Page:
Hello there! It's Carol again with my final blog post. I hope you enjoy reading it.
During the final week, Nathalie (my fellow #BEintern) and I were privileged to witness the dissection of octopus by Professor Pacco Bustemante studying ecotoxicolgy from the University of Le Rochelle of France. His goal was to obtain samples of the different tissues (such as the beak, the muscles and the liver) from various octopus of different age, size and sex. These samples collected from one species of octopus of the western Indian Ocean are to be analysed in high tech labs back in France.
The objective of this sampling was to determine whether the concentration of metallic contaminants varied from tissue to tissue in the octopus. This information is useful since it has been suggested that there is a relationship between the level of contaminants present in that area of sea and that of the octopus‘ tissues. In other words, octopus could possibly be a good indicator of the health of that maritime area.
The professor was accompanied by two of SFA's lab technicians and one scientist, for the task of sampling. He explained many interesting details of the octopus throughout the tricky dissection and sampling. For example, octopus are very intellectual creatures which have three hearts and they have a very effective digestive system which is one of the reasons why they grow at such a quick rate. Very fascinating indeed!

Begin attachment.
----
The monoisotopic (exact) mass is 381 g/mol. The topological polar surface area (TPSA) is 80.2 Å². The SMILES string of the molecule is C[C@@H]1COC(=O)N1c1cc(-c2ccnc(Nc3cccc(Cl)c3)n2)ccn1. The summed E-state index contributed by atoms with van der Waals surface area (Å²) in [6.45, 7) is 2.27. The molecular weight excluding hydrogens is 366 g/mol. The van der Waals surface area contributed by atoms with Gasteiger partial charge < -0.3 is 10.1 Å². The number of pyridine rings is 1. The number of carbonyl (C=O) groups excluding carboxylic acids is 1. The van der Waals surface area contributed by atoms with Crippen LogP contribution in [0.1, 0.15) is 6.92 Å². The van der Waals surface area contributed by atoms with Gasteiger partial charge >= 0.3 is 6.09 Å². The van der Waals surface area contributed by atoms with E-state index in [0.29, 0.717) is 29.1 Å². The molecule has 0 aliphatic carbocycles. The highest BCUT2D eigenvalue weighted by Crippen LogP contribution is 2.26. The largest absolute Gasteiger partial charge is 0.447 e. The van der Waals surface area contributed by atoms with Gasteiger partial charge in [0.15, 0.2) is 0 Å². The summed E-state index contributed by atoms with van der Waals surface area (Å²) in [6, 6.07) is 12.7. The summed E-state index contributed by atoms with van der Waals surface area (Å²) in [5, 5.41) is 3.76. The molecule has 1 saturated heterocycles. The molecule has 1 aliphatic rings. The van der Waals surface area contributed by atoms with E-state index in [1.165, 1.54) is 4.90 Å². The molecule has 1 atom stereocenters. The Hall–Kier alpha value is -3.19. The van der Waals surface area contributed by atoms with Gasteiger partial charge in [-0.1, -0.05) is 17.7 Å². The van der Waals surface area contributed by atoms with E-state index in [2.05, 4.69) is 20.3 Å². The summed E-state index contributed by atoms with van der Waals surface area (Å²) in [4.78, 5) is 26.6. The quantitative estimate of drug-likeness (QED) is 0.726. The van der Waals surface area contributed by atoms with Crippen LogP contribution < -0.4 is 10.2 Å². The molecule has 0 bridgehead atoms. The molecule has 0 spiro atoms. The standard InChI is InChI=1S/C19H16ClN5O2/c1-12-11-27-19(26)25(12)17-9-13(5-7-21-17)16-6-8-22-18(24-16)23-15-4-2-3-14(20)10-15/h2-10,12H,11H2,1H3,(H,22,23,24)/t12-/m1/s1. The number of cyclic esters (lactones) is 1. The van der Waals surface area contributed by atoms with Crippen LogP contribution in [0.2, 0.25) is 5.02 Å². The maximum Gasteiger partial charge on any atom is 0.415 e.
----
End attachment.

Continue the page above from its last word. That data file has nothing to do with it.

On the bottom line, these two weeks which went by too quickly, was an amazing learning experience. I am extremely grateful to the British High commission, SYAH, SFA, my qualified supervisor and everyone else involved. The BE internship course has come to an end, but our journeys in the BE have yet begun.
I can safely say that I have walked away with a whole lot more knowledge and experience on the blue economy concept, and a better view of the needs required for the country’s sustainable development and the world of work itself.